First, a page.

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Discover how to integrate and enhance video and audio to create a more engaging PowerPoint presentation. In this course, author Alicia Katz Pollock emphasizes the technical details necessary to make a multimedia presentation work: from working with appropriate file formats, to applying video styles, to reducing the file size of multimedia presentations for sharing.
There may be times when you want to insert a webpage into your presentation. This creates an entire clickable experience right inside your slideshow. In addition, this will be a great workaround for Microsoft Silverlight, a free web browser plug-in that enables interactive media experiences. However, web videos created with Silverlight cannot be imported into PowerPoint using the Insert Video from Website command that we've discussed in an earlier video about YouTube. So, here's an example that brings a live webpage right into your presentation.
So let's go down to our last slide, Slide 7. The first and easiest method of visiting a web page or watching a Silverlight video would be to simply add a hyperlink to it. Let me go to the Insert menu and click on Text Box and draw a text box on this left-hand side. I'll type my URL, http://www.hanselandpetal.com. Now, when I hit the Spacebar or if I hit Enter, it automatically recognizes that this is a URL.
But if for some reason it does not, here's something that you can do. Highlight it and then go to the Insert Ribbon and in the middle is a button that says Hyperlink. Click on it and at the top is Text to display. That's what you actually see on your slide. At the bottom is the web address that will open up in the browser. Right now they match, but you could make them different if you wanted to. And I'll click OK. I want to go back to the Home Ribbon and make my web address a little smaller so it's all on one line.
Now, when I show my presentation, I'll click on the Slideshow button and now when I click on the link, my favorite web browser will open up to this page. There we go. Now I'm going to close this. There are other times when instead of clicking the link and opening up a separate web browser, you would like the web page right in your slide. So, I'm going to hit Escape and go back to my normal view. First I'm going to delete the placeholder. So I'll click on it and hit Delete. Now, this technique is going to involve macros.
So the first thing that we have to do is enable our presentation. Go up to the File menu and choose Save As. Where it says Save as type: PowerPoint Presentation, use that dropdown and choose the second item, PowerPoint Macro- Enabled Presentation, and then click Save. Our next step is to add the Developer tab to our Ribbon. Go back to the File tab again and go down to Options. Click on Customize Ribbon right in the middle and then put a checkmark in the Developer Tibbon on the right-hand side and click OK.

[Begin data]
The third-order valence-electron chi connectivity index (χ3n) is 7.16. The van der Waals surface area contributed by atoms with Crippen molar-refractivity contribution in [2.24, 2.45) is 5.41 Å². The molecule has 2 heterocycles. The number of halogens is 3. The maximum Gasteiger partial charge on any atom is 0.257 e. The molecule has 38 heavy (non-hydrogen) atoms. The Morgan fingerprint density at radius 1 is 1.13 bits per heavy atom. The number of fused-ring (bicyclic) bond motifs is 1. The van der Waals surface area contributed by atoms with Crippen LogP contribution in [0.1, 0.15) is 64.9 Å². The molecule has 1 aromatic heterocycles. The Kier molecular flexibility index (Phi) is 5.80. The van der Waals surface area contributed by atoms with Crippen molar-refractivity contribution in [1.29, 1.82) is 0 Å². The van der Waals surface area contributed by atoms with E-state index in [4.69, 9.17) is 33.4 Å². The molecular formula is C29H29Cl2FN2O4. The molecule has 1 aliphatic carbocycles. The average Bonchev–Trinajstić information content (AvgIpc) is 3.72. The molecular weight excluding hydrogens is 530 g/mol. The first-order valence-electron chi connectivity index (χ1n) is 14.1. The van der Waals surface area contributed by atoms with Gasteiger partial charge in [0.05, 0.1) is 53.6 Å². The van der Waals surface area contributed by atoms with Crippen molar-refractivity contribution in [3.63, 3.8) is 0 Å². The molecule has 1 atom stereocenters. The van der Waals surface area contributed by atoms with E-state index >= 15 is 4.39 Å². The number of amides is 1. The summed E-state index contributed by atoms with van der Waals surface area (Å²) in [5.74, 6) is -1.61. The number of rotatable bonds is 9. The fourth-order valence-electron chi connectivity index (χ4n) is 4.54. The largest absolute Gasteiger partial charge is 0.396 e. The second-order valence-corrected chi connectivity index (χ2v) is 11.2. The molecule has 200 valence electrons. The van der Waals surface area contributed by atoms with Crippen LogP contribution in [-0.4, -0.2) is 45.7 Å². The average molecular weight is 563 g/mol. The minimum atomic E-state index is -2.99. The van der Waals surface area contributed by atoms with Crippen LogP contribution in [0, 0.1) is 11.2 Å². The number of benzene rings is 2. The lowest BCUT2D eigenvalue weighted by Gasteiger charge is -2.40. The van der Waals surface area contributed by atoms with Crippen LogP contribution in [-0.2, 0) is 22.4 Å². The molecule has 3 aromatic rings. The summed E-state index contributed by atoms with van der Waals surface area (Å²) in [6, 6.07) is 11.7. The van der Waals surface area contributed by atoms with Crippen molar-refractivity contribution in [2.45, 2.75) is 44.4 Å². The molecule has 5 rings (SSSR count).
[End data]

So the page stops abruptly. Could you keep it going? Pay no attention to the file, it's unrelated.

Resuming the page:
Now, go up to that new Developer tab that you just added. It's right in the top center of your screen. And in the Controls group, there's a button that has a wrench and a hammer and a dot, dot, dot. Go ahead and click on it and then scroll down to Microsoft Web Browser. Click on it and click OK. We're going to draw the container for the website. I recommend going as wide as possible. When I let go of my mouse button, I see a Windows icon in the middle.
Now, what we need to do is create a Visual Basic routine that will open the browser in this control. Go up to the first button in the Ribbon that says Visual Basic and click on it. Click on the plus sign next to VBA Project in the left-hand column and keep opening it. Now this says Slide8. It does not matter what slide you're actually on. Just keep note of that number. I'll go ahead and I'll double-click on it and it opens up a VBA code box. Now, if you have our exercise files, go over to Windows and we've saved them for you where it says 03_04webpage.txt document.
If you don't have our exercise files, pause your video right now and copy down this code. I'm going to highlight the code and right-click on it and copy it, and then close down Notepad, and I'll go back to my VBA pane and paste it. Now, because every computer is different, this says Slide10 and this says Slide8. So I'll change this number right here to match whatever number it says right there. I'll close it and close VBA.
Now, we need to create a button that will activate our new macro. Go back to the Insert tab and choose Shapes. At the very bottom, you see series of action buttons. You can click any symbol that you like. I'm going to use the Home. I'm going to hold down my Shift key as I draw my button. That way it will stay square. When I let go, I get an Action Settings dialog box and I'll put a dot in front of Run macro and there's the macro that I just created. And I'll click OK.
Now, when I go to run my presentation, I'll click on my house and my browser will appear. I will be able to surf from here just like I would on the web. So while it takes several programming steps to implement, the ability to link to an entire webpage in your presentation can certainly enhance your content.
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